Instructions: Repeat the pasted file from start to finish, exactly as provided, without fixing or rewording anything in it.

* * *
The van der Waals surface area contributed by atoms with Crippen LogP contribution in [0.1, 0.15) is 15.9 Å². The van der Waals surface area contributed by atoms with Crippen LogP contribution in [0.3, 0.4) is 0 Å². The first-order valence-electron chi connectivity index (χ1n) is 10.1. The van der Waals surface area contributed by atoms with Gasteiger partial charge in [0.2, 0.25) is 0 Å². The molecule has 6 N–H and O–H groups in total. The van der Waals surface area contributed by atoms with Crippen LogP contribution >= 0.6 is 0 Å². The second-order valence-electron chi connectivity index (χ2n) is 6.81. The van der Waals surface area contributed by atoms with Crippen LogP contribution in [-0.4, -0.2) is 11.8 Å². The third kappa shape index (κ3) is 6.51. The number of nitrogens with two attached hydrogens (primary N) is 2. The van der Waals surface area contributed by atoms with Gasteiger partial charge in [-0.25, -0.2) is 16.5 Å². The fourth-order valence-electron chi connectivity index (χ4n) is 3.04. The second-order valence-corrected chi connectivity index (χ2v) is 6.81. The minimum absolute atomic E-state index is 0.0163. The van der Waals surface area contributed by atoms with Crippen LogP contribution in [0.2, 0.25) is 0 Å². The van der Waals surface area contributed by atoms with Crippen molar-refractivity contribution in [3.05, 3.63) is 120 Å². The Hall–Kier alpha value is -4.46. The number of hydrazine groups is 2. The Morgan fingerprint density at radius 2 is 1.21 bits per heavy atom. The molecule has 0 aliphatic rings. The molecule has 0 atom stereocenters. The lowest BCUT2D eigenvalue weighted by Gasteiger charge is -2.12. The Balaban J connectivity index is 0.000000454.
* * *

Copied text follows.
The van der Waals surface area contributed by atoms with Crippen LogP contribution in [0.1, 0.15) is 15.9 Å². The van der Waals surface area contributed by atoms with Crippen LogP contribution in [0.3, 0.4) is 0 Å². The first-order valence-electron chi connectivity index (χ1n) is 10.1. The van der Waals surface area contributed by atoms with Gasteiger partial charge in [0.2, 0.25) is 0 Å². The molecule has 6 N–H and O–H groups in total. The van der Waals surface area contributed by atoms with Crippen LogP contribution >= 0.6 is 0 Å². The second-order valence-electron chi connectivity index (χ2n) is 6.81. The van der Waals surface area contributed by atoms with Crippen LogP contribution in [-0.4, -0.2) is 11.8 Å². The third kappa shape index (κ3) is 6.51. The number of nitrogens with two attached hydrogens (primary N) is 2. The van der Waals surface area contributed by atoms with Gasteiger partial charge in [-0.25, -0.2) is 16.5 Å². The fourth-order valence-electron chi connectivity index (χ4n) is 3.04. The second-order valence-corrected chi connectivity index (χ2v) is 6.81. The minimum absolute atomic E-state index is 0.0163. The van der Waals surface area contributed by atoms with Crippen LogP contribution in [0.2, 0.25) is 0 Å². The van der Waals surface area contributed by atoms with Crippen molar-refractivity contribution in [3.05, 3.63) is 120 Å². The Hall–Kier alpha value is -4.46. The number of hydrazine groups is 2. The Morgan fingerprint density at radius 2 is 1.21 bits per heavy atom. The molecule has 0 aliphatic rings. The molecule has 0 atom stereocenters. The lowest BCUT2D eigenvalue weighted by Gasteiger charge is -2.12. The Balaban J connectivity index is 0.000000454.